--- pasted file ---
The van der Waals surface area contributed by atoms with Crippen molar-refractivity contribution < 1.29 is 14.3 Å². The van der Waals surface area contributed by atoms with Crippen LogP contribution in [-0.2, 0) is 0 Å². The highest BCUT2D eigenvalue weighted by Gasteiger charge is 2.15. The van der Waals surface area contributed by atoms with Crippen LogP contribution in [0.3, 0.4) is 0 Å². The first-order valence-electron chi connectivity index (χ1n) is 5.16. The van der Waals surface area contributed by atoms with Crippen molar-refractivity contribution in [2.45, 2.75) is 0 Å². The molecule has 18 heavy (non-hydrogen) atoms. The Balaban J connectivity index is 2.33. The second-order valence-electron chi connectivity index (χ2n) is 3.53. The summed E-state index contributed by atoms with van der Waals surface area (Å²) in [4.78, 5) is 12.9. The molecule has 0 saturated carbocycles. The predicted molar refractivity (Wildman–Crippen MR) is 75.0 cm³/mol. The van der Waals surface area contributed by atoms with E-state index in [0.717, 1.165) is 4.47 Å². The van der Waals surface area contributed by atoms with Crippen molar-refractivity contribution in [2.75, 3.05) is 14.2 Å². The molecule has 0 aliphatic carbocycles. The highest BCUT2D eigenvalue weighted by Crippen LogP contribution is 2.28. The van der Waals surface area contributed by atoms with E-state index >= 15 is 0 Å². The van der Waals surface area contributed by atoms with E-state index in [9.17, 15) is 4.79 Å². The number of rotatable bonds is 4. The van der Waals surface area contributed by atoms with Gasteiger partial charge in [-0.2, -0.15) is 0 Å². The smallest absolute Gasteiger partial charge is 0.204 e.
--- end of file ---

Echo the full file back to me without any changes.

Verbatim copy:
The van der Waals surface area contributed by atoms with Crippen molar-refractivity contribution < 1.29 is 14.3 Å². The van der Waals surface area contributed by atoms with Crippen LogP contribution in [-0.2, 0) is 0 Å². The highest BCUT2D eigenvalue weighted by Gasteiger charge is 2.15. The van der Waals surface area contributed by atoms with Crippen LogP contribution in [0.3, 0.4) is 0 Å². The first-order valence-electron chi connectivity index (χ1n) is 5.16. The van der Waals surface area contributed by atoms with Crippen molar-refractivity contribution in [2.45, 2.75) is 0 Å². The molecule has 18 heavy (non-hydrogen) atoms. The Balaban J connectivity index is 2.33. The second-order valence-electron chi connectivity index (χ2n) is 3.53. The summed E-state index contributed by atoms with van der Waals surface area (Å²) in [4.78, 5) is 12.9. The molecule has 0 saturated carbocycles. The predicted molar refractivity (Wildman–Crippen MR) is 75.0 cm³/mol. The van der Waals surface area contributed by atoms with E-state index in [0.717, 1.165) is 4.47 Å². The van der Waals surface area contributed by atoms with Crippen molar-refractivity contribution in [2.75, 3.05) is 14.2 Å². The molecule has 0 aliphatic carbocycles. The highest BCUT2D eigenvalue weighted by Crippen LogP contribution is 2.28. The van der Waals surface area contributed by atoms with E-state index >= 15 is 0 Å². The van der Waals surface area contributed by atoms with E-state index in [9.17, 15) is 4.79 Å². The number of rotatable bonds is 4. The van der Waals surface area contributed by atoms with Gasteiger partial charge in [-0.2, -0.15) is 0 Å². The smallest absolute Gasteiger partial charge is 0.204 e.